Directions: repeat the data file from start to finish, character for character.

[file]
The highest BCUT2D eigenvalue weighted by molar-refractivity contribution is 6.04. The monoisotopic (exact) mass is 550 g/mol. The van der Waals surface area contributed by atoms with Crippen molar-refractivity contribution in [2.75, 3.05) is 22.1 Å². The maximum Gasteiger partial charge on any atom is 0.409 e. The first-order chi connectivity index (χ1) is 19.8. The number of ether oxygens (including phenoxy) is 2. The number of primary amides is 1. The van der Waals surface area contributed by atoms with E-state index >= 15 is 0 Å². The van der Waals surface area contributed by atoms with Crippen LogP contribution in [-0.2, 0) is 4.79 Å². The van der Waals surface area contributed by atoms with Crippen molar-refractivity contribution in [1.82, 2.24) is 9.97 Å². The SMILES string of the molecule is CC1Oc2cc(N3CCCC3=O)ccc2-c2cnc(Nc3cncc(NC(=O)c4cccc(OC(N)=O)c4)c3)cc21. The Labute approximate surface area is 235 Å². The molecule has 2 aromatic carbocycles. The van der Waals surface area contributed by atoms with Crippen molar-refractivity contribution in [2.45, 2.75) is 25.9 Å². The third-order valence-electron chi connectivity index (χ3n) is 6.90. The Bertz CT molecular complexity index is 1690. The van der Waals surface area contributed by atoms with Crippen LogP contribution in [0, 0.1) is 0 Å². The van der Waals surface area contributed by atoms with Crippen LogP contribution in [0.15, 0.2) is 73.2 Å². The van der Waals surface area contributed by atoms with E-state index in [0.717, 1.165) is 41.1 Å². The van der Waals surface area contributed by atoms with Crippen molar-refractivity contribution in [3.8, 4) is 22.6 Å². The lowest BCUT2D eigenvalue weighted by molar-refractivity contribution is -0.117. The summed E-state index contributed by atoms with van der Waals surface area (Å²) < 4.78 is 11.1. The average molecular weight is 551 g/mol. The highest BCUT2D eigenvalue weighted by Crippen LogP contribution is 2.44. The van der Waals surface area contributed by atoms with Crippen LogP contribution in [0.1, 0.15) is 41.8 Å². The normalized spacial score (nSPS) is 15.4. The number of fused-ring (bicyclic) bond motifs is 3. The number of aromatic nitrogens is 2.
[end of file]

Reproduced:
The highest BCUT2D eigenvalue weighted by molar-refractivity contribution is 6.04. The monoisotopic (exact) mass is 550 g/mol. The van der Waals surface area contributed by atoms with Crippen molar-refractivity contribution in [2.75, 3.05) is 22.1 Å². The maximum Gasteiger partial charge on any atom is 0.409 e. The first-order chi connectivity index (χ1) is 19.8. The number of ether oxygens (including phenoxy) is 2. The number of primary amides is 1. The van der Waals surface area contributed by atoms with E-state index >= 15 is 0 Å². The van der Waals surface area contributed by atoms with Crippen LogP contribution in [-0.2, 0) is 4.79 Å². The van der Waals surface area contributed by atoms with Crippen molar-refractivity contribution in [1.82, 2.24) is 9.97 Å². The SMILES string of the molecule is CC1Oc2cc(N3CCCC3=O)ccc2-c2cnc(Nc3cncc(NC(=O)c4cccc(OC(N)=O)c4)c3)cc21. The Labute approximate surface area is 235 Å². The molecule has 2 aromatic carbocycles. The van der Waals surface area contributed by atoms with Crippen molar-refractivity contribution in [2.45, 2.75) is 25.9 Å². The third-order valence-electron chi connectivity index (χ3n) is 6.90. The Bertz CT molecular complexity index is 1690. The van der Waals surface area contributed by atoms with Crippen LogP contribution in [0, 0.1) is 0 Å². The van der Waals surface area contributed by atoms with Crippen LogP contribution in [0.15, 0.2) is 73.2 Å². The van der Waals surface area contributed by atoms with E-state index in [0.717, 1.165) is 41.1 Å². The van der Waals surface area contributed by atoms with Crippen molar-refractivity contribution in [3.8, 4) is 22.6 Å². The lowest BCUT2D eigenvalue weighted by molar-refractivity contribution is -0.117. The summed E-state index contributed by atoms with van der Waals surface area (Å²) < 4.78 is 11.1. The average molecular weight is 551 g/mol. The highest BCUT2D eigenvalue weighted by Crippen LogP contribution is 2.44. The van der Waals surface area contributed by atoms with Crippen LogP contribution in [0.1, 0.15) is 41.8 Å². The normalized spacial score (nSPS) is 15.4. The number of fused-ring (bicyclic) bond motifs is 3. The number of aromatic nitrogens is 2.